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Mission of Gravity by Hal Clement
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Mar 23, 2012

it was amazing

Often cited as one of the bedrock works of "hard" science fiction, this extremely well-constructed little novel paints wonders of chemistry, biology, and physics, but crowns its triumph with a touching and developed portrait of an alien species with their own peculiar neuroses and ambitions.

The gravity of the planet Mesklin is far beyond that of Earth. At Mesklin's equator, humans in power-assisted suits can temporarily tolerate the 3 Gs found there, but at the planet's poles centrifugal force ratchets this up to hundreds of Gs. When a human scientific probe goes down in a polar region, the only possible way to retrieve it is to enlist an expedition of the native Mesklinites.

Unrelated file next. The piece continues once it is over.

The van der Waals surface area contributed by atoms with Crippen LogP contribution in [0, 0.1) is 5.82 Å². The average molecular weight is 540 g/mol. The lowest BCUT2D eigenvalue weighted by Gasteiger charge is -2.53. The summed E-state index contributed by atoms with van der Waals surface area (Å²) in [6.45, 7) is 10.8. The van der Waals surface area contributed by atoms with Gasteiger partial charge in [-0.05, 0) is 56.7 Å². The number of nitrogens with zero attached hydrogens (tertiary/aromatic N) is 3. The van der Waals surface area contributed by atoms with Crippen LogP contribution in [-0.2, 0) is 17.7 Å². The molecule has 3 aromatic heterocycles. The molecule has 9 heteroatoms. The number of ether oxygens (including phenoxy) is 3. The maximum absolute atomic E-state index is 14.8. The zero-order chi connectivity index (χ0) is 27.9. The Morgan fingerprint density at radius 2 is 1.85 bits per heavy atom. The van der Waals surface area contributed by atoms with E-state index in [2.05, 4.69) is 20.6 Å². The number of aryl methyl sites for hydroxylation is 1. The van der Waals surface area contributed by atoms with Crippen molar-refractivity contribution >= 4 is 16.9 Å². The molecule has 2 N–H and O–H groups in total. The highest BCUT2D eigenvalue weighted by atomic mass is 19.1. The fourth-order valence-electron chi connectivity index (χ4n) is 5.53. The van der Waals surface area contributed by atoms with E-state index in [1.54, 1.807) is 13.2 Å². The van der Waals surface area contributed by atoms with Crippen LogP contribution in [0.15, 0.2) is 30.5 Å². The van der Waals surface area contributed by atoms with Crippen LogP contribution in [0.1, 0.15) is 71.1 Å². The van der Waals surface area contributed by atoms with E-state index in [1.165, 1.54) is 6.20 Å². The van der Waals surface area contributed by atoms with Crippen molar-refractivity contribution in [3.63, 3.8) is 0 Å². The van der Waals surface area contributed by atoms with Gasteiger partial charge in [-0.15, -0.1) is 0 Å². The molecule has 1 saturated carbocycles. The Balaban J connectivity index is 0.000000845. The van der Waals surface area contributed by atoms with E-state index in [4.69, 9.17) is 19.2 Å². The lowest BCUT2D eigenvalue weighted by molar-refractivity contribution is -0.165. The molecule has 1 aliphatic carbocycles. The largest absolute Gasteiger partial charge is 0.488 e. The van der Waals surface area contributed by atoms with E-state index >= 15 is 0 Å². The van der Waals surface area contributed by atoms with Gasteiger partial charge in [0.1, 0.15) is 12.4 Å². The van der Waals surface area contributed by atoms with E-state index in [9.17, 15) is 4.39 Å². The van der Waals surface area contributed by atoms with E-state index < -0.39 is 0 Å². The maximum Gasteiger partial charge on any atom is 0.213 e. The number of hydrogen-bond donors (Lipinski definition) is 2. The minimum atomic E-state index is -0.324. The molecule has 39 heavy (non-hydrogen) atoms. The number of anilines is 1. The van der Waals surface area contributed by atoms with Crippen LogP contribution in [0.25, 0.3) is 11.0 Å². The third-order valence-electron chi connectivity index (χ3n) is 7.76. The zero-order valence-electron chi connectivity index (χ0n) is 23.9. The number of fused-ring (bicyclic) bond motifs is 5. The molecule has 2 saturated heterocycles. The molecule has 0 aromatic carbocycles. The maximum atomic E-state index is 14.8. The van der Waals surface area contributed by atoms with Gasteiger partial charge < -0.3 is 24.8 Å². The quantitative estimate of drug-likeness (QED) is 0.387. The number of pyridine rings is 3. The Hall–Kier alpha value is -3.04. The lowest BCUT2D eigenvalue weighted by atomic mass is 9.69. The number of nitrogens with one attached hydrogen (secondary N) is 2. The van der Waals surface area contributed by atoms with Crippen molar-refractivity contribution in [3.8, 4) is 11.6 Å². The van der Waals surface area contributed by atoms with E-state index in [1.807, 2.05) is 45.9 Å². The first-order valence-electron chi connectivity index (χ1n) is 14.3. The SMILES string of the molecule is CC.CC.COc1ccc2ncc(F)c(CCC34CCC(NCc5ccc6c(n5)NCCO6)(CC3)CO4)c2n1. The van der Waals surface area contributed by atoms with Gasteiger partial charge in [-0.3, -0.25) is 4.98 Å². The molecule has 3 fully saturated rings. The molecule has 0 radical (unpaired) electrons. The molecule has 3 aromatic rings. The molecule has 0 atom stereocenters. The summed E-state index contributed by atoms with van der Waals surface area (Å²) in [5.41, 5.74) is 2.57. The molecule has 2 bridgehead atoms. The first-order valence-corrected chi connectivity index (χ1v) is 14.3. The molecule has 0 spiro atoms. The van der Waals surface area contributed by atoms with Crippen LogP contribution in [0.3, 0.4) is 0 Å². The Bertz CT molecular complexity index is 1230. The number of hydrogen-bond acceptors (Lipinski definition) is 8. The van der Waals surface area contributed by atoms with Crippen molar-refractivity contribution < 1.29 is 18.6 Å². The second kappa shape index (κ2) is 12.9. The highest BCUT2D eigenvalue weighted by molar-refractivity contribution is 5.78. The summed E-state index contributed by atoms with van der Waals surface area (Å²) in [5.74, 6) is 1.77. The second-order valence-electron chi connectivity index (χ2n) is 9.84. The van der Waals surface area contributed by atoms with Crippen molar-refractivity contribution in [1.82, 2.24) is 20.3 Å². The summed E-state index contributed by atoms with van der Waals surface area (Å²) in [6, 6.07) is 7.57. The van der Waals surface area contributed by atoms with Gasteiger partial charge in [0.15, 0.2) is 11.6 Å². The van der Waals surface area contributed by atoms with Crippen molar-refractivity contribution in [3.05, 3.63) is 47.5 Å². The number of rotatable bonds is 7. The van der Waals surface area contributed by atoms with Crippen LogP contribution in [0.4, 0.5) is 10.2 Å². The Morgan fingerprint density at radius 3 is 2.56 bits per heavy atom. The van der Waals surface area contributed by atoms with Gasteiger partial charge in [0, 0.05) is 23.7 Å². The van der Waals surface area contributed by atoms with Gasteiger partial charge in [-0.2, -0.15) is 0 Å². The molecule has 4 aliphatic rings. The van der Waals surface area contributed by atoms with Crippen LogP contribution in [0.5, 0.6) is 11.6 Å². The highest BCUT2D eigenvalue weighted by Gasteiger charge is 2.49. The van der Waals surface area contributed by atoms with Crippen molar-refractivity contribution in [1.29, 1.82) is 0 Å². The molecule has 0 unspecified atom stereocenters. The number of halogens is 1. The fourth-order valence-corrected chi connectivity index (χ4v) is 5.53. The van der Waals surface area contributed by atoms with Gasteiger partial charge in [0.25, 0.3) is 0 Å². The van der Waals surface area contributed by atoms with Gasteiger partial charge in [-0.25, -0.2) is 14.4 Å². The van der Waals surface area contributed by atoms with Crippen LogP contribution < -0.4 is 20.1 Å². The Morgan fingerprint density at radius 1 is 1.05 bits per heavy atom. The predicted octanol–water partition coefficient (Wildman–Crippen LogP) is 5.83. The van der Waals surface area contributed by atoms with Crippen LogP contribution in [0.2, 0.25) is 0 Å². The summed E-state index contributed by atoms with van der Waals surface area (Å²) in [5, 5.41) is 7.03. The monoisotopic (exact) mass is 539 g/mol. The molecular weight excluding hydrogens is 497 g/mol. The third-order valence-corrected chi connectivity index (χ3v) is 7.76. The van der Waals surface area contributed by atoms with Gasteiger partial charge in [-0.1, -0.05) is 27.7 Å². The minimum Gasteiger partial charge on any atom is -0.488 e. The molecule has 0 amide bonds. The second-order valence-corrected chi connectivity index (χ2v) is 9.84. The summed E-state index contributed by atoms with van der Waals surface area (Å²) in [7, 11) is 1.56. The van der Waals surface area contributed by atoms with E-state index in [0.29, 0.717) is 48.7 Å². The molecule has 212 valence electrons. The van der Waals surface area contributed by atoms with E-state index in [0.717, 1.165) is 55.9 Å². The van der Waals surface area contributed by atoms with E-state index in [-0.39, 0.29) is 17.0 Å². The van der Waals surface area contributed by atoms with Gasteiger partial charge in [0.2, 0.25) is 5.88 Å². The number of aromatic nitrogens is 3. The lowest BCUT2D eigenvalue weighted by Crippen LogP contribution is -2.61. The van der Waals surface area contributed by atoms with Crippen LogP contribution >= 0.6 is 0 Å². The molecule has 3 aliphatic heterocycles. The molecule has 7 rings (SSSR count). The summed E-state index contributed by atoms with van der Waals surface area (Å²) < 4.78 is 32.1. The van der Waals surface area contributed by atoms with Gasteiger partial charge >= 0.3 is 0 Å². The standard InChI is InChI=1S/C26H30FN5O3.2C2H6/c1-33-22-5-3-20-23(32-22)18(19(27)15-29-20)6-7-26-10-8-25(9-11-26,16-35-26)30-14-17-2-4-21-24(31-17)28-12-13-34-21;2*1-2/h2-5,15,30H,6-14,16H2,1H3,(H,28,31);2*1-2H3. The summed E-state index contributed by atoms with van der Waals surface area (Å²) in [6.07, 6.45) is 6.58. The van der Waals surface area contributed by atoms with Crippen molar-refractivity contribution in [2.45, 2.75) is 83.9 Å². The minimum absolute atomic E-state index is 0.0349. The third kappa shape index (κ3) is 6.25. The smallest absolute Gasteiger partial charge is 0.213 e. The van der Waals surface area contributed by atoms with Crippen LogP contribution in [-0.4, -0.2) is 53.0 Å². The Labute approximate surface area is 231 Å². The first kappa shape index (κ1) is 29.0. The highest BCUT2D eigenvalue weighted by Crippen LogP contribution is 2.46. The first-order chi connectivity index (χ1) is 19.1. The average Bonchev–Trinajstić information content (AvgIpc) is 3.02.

These enterprising little creatures, shaped something like centipedes, sail, fight, and explore their way across their harsh planet, all the while learning to overcome their ancestral fears and limitations (for example, Mesklinites are pathologically afraid of heights, and of even the concept of an object being held above them, due to the severity of any fall in such a high-gravity environment). What I find most laudable about Clement's Mesklinites is that they're not content to be used as brainless fetch-its by humans. When they become convinced that the humans are witholding information about the probe, they threaten to keep it for themselves. This allows them to re-negotiate the terms of their service and secure a fairer future for the partnership between the species. Hardly -The Autobiography of Malcolm X,- but nonetheless a very welcome portrait of extraterrestrial autonomy and dignity in an era when the right of fictional human beings to kick little green men around for their own purposes was not what you'd call "deeply examined."

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